by Suzanne Daub
Judi Hill has a fine eye for art and an excellent sense of Nantucket history and design. In the G.S. Hill Gallery at 40 Straight Wharf, along with the original paintings and giclees by her husband and partner Greg Hill, Judi also has a beautiful selection of Nantucket Lightship baskets: traditional and historically significant baskets as well as new designs created by basket makers weaving today.
Judi works closely with the craftspeople she represents in her shop, often suggesting designs, and one she’s been partnering with for more than two decades is Maggie Silva.
On a lark in 1984, Maggie Silva took a basketweaving class while working as an Early Childhood School Psychologist. Now, 40 years later, she has become known far and wide for her creative designs and beautifully woven Nantucket Lightship Baskets. She teaches the craft, writes about it, lectures on it, and this spry, bright octogenarian is still creating new designs and weaving.
When Judi Hill came up with the idea of a lightship basket holder for salt and pepper shakers, it was Maggie who made Judi’s vision a reality. And it’s Maggie Silva who weaves the gorgeous miniature baskets that are available in the G.S. Hill Gallery. These tiny masterpieces are exquisite and often become heirloom Christmas tree ornaments.
When Maggie first started weaving, she was making reed baskets. She loved it! “After I made three of them, I decided to teach it…if you can teach a first grader how to read, you can teach anyone anything,” she chuckled. “My mother did all kinds of crafts, so I grew up learning to do them, too.”
Twenty years ago, after retiring from her job in the school system, Maggie decided to devote her time to weaving Nantucket Lightship Baskets. “I always wanted to make a Nantucket basket… by this time I had made hundreds of reed baskets, and I was tired of them.” Once she found a teacher and the proper supplies, she started making full-size baskets. The miniatures came later: “over the years, narrower weaving materials have become easier to find. I like the look of a finer weave, so on the minis I use 1mm cane, it’s like ribbon.
“The first mold I used was from a Tupperware lettuce container: I made my first Nantucket basket from that,” Maggie explained. “My husband was a custom cabinet maker, so [after that] he made my basket molds…now my son does.” She adores the craft and takes great pride in her work. “I emphasize the quality…I sand the bases and handles, and I do four coats [of finish] on each to build up the pores instead of just adding a coating…when you pick up the basket, you want to feel it… smooth as a baby’s bottom!”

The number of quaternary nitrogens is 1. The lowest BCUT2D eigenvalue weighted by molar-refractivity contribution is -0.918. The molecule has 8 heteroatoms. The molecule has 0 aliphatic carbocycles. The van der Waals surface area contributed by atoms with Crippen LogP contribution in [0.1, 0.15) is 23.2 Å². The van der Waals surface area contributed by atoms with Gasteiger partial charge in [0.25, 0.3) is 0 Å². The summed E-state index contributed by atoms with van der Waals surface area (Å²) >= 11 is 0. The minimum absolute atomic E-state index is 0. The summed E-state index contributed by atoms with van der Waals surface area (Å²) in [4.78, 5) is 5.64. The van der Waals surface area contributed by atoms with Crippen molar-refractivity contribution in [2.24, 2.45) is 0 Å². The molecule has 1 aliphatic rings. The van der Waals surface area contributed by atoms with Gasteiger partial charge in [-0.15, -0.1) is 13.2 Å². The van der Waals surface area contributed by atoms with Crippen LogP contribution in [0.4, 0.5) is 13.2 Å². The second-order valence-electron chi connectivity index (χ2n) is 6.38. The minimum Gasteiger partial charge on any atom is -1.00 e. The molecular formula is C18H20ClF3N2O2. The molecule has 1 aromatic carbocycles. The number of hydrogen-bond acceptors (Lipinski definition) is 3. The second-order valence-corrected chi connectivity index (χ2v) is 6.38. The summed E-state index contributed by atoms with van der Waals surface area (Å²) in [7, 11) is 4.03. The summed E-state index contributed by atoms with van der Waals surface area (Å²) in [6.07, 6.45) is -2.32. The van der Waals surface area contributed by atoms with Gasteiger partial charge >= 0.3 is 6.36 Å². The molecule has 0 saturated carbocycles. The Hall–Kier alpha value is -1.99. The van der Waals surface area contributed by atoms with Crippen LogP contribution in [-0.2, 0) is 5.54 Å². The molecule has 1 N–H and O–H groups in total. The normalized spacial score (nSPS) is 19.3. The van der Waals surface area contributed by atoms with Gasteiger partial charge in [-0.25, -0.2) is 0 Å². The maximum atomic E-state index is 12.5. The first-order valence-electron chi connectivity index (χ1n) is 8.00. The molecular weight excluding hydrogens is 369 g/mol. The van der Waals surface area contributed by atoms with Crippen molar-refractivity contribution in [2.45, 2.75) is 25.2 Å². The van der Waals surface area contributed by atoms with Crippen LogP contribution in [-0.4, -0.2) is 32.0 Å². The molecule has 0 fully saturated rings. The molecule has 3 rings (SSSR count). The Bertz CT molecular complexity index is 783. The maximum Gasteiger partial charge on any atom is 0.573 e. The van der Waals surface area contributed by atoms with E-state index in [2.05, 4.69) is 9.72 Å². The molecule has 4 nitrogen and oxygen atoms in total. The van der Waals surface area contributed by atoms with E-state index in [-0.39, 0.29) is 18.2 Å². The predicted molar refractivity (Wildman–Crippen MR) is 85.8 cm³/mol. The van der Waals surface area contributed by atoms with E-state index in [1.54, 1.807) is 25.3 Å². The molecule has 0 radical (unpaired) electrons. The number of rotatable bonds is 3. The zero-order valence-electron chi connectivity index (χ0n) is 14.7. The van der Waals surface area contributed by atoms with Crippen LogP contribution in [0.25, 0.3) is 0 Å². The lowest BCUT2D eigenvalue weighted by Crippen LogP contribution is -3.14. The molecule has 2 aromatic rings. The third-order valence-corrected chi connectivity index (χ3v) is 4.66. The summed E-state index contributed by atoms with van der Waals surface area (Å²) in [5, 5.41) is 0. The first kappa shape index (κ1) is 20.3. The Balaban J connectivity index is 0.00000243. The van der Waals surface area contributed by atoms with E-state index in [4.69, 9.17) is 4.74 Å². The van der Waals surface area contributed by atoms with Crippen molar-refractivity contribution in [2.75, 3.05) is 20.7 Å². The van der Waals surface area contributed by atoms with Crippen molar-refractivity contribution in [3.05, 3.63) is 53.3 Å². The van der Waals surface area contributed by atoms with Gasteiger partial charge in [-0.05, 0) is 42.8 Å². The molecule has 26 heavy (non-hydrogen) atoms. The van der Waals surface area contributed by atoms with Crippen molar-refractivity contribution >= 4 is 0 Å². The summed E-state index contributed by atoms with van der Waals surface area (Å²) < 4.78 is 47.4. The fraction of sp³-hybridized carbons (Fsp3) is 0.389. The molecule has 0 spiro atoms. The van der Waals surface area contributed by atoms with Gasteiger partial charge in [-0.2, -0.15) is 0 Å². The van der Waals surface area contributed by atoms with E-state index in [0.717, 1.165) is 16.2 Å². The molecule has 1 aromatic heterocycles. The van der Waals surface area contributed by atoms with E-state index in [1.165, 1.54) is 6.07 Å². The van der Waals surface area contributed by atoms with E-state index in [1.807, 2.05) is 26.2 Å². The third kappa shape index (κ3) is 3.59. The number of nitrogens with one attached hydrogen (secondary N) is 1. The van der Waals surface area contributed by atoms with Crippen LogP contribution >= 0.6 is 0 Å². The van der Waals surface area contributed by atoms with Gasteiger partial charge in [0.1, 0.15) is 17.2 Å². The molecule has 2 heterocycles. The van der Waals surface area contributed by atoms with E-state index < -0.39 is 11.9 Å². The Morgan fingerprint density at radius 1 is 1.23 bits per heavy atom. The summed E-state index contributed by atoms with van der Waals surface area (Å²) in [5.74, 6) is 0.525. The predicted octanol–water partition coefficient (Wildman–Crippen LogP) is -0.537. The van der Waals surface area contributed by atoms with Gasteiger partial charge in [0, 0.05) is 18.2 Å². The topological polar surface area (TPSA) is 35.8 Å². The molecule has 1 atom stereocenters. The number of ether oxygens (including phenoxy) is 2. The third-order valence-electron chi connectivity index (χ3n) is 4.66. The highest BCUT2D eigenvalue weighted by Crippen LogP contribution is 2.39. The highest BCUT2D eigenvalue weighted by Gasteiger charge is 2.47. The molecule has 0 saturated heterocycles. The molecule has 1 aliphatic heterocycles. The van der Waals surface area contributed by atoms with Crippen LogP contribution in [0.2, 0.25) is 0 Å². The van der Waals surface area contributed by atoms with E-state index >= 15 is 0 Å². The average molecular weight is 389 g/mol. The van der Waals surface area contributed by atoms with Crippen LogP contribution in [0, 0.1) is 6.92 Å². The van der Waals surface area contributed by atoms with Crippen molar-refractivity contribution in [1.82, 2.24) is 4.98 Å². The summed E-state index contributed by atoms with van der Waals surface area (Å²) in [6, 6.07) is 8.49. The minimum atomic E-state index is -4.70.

Maggie started with traditional Nantucket Lightship Basket styles, then started tweaking the designs. “Because I have a background in reed basketry, I would sometimes incorporate what I learned in that craft in my Nantucket baskets. Some adaptations were on purpose, some serendipity. Usually in miniature baskets you only see round ones and ovals, but I have miniaturized a lot of my designs.” Creating a full size Nantucket Lightship Basket usually takes Maggie several days. The minis she makes in stages: “I cut and shape all the ribs, insert them into the base, and then let them sit overnight. Then I weave the next day.”
When asked which of the dozens of different styles she has woven in her miniature Nantucket Lightship Baskets she likes the best, Maggie simply said “I love them all. Once I get started, that one is my favorite!”
A new selection of Maggie Silva miniature Nantucket Lightship Baskets are now available in the G.S. Hill Gallery. When you stop by, ask Judi about Nantucket Lightship Ring Bearer Baskets. The gallery is open daily for the 2022 season.
Some of Silva’s baskets are also in the collection of the Nantucket Lightship Basket Museum, founded in 1997 to preserve the rich history of this island craft.